Posts from December 2003

The Iranian earthquake:

The Iranian earthquake:
: Pedram is on top of the tragic Iranian earthquake news…. including complications related to giving relief:

Have been doing some more research on this as a few bloggers wanted to start a fund and were busy finding suitable NGO’s inside Iran to give the money to, but apparently for those of us in USA to attempt to send donations through other means may be a violation of sanctions and subject to prosecution. In short, we aren’t free to decide how our donations are spent.

: Here’s the National Iranian American Council disaster relief page.

: IranMania’s earthquake news here.

: IranFilter is keeping up with the latest.

: Iranian Truth has tons of good links, including Iranian blogger comments.

: Persian Blogger has a beautiful photo of the history lost.

: To all my newfound Iranian blogging friends: I hope you and your families are safe and secure.

The clipification of life

The clipification of life
: Smart Mobs tells us that TextAmerica, the incongruously named moblog photo site, now offers mobile video clips. It won’t be days before we’ll see a celebrity caught doing something there. (Then flesh.) Then news. Then advertising: quick clips of homes for sale, personals, bands for hire, hotel rooms. Ten seconds tells the story.

OD on me

OD on me
: I’m flattered to be the subject of a Norm profile today.

Dean finds religion

Dean finds religion
: Two days ago, in the words of the NY Times, Joe Lieberman called “for strengthening the role of religion in public life and took a veiled swipe at Howard Dean, who has run a steadfastly secular campaign.”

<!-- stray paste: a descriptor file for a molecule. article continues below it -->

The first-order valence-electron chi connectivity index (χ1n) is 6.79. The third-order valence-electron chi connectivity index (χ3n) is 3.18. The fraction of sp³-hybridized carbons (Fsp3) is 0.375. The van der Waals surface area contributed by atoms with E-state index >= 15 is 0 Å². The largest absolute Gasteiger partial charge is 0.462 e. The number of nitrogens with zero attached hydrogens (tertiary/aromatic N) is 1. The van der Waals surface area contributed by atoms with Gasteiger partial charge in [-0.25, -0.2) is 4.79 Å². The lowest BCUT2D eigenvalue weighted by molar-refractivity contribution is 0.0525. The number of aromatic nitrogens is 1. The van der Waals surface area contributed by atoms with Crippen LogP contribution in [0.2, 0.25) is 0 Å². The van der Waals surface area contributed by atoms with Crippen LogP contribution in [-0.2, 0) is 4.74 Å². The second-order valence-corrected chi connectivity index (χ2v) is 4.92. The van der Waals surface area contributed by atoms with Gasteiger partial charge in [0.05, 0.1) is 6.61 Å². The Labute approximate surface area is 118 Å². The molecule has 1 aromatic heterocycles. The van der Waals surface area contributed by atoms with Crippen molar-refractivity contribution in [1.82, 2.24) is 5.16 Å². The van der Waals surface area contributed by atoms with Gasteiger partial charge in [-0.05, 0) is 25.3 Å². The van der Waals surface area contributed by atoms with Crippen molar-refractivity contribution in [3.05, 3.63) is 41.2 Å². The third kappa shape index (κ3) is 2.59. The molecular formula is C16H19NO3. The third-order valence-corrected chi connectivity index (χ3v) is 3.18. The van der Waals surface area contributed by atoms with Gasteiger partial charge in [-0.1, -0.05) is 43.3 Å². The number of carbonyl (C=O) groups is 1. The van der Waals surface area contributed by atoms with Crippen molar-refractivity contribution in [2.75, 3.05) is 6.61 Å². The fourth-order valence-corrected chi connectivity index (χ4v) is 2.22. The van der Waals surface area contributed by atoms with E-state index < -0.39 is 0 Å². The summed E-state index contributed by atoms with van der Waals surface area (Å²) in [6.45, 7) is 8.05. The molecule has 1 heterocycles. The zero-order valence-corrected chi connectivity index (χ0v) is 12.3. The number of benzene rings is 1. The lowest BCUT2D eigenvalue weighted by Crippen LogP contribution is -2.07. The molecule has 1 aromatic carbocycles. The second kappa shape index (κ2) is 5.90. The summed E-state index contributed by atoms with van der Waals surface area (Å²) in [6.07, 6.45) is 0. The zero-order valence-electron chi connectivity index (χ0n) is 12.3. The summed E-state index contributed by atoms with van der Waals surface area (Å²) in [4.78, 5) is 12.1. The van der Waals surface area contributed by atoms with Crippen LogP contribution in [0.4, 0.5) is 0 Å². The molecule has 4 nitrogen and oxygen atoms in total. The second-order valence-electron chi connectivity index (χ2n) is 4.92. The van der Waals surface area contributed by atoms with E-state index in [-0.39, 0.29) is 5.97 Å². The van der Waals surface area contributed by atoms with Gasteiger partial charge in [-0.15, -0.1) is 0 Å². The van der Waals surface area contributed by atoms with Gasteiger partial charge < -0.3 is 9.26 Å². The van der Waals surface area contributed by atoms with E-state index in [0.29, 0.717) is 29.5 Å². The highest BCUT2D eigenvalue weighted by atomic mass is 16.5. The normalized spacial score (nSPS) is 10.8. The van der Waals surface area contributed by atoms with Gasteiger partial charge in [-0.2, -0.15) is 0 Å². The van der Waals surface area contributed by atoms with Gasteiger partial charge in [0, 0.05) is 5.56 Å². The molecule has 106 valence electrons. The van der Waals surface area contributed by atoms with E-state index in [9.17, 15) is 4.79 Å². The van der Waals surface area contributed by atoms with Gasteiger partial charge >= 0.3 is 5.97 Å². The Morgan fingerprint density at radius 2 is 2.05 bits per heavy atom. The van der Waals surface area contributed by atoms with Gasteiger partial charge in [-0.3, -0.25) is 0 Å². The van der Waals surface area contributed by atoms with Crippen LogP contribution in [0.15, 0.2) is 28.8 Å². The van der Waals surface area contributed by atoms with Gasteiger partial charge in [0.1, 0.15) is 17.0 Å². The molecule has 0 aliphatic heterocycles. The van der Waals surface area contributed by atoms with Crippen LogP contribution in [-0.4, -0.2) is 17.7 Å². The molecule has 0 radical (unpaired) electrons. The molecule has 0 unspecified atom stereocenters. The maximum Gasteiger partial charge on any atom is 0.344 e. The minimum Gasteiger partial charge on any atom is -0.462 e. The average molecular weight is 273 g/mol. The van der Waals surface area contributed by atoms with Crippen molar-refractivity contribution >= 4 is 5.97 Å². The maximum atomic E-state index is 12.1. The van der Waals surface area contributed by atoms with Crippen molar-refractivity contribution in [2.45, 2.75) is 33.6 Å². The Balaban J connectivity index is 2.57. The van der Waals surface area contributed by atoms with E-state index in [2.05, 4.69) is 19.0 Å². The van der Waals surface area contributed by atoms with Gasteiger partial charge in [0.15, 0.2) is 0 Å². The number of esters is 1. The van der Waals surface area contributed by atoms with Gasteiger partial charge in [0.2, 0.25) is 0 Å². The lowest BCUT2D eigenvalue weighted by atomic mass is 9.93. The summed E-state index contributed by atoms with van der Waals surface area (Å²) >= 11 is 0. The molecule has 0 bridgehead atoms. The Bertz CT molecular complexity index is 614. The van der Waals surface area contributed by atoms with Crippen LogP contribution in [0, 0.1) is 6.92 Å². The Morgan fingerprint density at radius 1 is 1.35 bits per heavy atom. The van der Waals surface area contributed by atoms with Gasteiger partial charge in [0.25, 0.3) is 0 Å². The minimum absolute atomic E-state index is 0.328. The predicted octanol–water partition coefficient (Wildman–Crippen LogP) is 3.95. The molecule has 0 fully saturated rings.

“I know that some people believe that faith has no place in the so-called public square,” said Mr. Lieberman, an observant Jew. “They forget that the constitutional separation of church and state, which I strongly support, promises freedom of religion, not freedom from religion. Some people forget that faith was central to our founding and remains central to our national purpose and our individual lives.”

And today, Dean finds religion in the Boston Globe:

Presidential contender Howard B. Dean, who has said little about religion while campaigning except to emphasize the separation of church and state, described himself in an interview with the Globe as a committed believer in Jesus Christ and said he expects to increasingly include references to Jesus and God in his speeches as he stumps in the South.

Dean, 55, who practices Congregationalism but does not often attend church and whose wife and children are Jewish, explained the move as a desire to share his beliefs with audiences willing to listen….

He acknowledged that he was raised in the ”Northeast” tradition of not discussing religious beliefs in public, and said he held back in New Hampshire, where that is the practice. But in other areas, such as the South, he said, he would discuss his beliefs more openly.

The “Northeast” tradition? I’d say it’s more the reform or liberal tradition. There are those who evangelize and those who don’t. I don’t. So I don’t talk about religion easily; I’ve done so here when it has been relevant to another discussion. So I respect Dean’s reluctance to talk God.